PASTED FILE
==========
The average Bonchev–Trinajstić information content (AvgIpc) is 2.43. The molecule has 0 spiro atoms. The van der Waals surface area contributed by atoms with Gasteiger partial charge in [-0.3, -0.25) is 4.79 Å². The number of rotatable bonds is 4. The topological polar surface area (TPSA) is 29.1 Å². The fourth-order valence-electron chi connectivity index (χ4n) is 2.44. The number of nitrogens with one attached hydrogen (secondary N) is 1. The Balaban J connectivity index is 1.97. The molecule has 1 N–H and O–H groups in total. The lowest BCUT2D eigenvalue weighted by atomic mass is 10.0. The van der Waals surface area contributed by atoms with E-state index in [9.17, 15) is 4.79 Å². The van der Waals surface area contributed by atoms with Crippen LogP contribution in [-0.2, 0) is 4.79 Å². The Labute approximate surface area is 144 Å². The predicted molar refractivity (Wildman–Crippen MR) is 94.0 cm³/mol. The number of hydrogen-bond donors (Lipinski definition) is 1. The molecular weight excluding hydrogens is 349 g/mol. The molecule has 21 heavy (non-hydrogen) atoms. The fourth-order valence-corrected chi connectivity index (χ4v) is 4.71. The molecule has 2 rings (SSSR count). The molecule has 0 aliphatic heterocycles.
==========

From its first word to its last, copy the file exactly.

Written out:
The average Bonchev–Trinajstić information content (AvgIpc) is 2.43. The molecule has 0 spiro atoms. The van der Waals surface area contributed by atoms with Gasteiger partial charge in [-0.3, -0.25) is 4.79 Å². The number of rotatable bonds is 4. The topological polar surface area (TPSA) is 29.1 Å². The fourth-order valence-electron chi connectivity index (χ4n) is 2.44. The number of nitrogens with one attached hydrogen (secondary N) is 1. The Balaban J connectivity index is 1.97. The molecule has 1 N–H and O–H groups in total. The lowest BCUT2D eigenvalue weighted by atomic mass is 10.0. The van der Waals surface area contributed by atoms with E-state index in [9.17, 15) is 4.79 Å². The van der Waals surface area contributed by atoms with Crippen LogP contribution in [-0.2, 0) is 4.79 Å². The Labute approximate surface area is 144 Å². The predicted molar refractivity (Wildman–Crippen MR) is 94.0 cm³/mol. The number of hydrogen-bond donors (Lipinski definition) is 1. The molecular weight excluding hydrogens is 349 g/mol. The molecule has 21 heavy (non-hydrogen) atoms. The fourth-order valence-corrected chi connectivity index (χ4v) is 4.71. The molecule has 2 rings (SSSR count). The molecule has 0 aliphatic heterocycles.